Daily Point of Light # 1696 Aug 3, 2000

Generations Incorporated was born of the conviction that the separate needs of youth and senior citizens could be addressed by bringing the two groups together. Founded in 1991, Generations Incorporated incorporates the generations to strengthen individuals and communities.

Generations Incorporated programming addresses the unmet educational needs of Boston-area schoolchildren. The fact that one third of all Boston fourth graders failed their Massachusetts Comprehensive Assessment System (MCAS) reading tests is an indicator of their urgent need. By focusing on literacy at an early age, the benefits can be reaped throughout adulthood. Generations Incorporated addresses other important needs as well, including reducing negative stereotyping by youth of the elderly and disabled, helping youth develop self-confidence, connecting elders to the younger generation and contributing to their sense of dignity and purpose by sharing allowing them to share their life stories and experiences with youth.

Generations Incorporated is helping to change the way Americans view its oldest and youngest members. As the percentage of Americans over the age of 65 steadily rises, Generations Incorporated feels that too much focus has been on how this will effect the economy. Generations Incorporated is working to shift this focus toward the positive social implications, demonstrating that youth and seniors have much to gain by working with one another.

Seniors are often an untapped resource, with enormous potential for helping others. Through Generations Incorporated’s Leaps in Literacy and After School Programs, senior volunteers serve as one-on-one reading coaches for elementary schoolchildren. In its Generation Clubs programs, middle-school students are paired with elderly partners in senior facilities to develop mutually beneficial relationships. The programs run for the duration of the school year, varying in intensity from the Generation Clubs once a week to the one-on-one Leaps in Literacy sessions four days a week.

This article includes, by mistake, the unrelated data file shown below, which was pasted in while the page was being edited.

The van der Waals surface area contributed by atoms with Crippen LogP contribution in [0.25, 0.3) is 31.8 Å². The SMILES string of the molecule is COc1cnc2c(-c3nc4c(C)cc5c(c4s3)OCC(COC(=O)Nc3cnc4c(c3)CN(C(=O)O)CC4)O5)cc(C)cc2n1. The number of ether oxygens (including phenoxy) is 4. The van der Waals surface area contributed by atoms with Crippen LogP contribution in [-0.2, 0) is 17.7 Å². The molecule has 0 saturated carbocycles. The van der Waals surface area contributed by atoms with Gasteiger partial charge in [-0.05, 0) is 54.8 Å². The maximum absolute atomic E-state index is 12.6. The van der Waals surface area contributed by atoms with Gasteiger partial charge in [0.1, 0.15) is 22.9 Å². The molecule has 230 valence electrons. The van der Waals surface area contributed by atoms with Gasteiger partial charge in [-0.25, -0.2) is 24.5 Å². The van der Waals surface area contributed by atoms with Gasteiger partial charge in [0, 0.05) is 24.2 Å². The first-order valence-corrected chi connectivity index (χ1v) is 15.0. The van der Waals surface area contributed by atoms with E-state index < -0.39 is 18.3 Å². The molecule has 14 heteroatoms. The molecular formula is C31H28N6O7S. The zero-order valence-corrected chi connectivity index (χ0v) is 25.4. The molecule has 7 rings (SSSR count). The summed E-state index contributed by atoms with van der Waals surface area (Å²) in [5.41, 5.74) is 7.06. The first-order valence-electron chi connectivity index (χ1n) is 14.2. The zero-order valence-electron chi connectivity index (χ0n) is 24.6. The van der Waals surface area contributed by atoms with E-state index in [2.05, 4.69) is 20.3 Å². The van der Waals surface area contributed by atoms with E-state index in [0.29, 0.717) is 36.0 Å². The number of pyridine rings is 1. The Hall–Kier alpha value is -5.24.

Thousands of Boston-area youth and seniors have benefited directly from Generations Incorporated’s programming. Students participating in the Leaps in Literacy program raised their reading skills an average of 2.92 reading levels in just one year. Eighty-five percent of participating youth said, “because of the Generation Club, I don’t judge people as much for being different.” Also, nursing home staffs report that Generations Incorporated improves the quality of life for residents.

Generations Incorporated serves more than 1,000 youth and seniors each year, in partnerships with more than 50 organizations. Over 100 senior volunteers have been mobilized this year to improve the skills of young people each week. The organization continues to expand its volunteer base to meet unmet needs. Generations Incorporated was chosen as the winner for the 1997 Massachusetts Youth Service Alliance Community Service Award and was selected from over 110 nationwide applications to be one of the first nine America Reads programs to utilize senior citizens as reading tutors.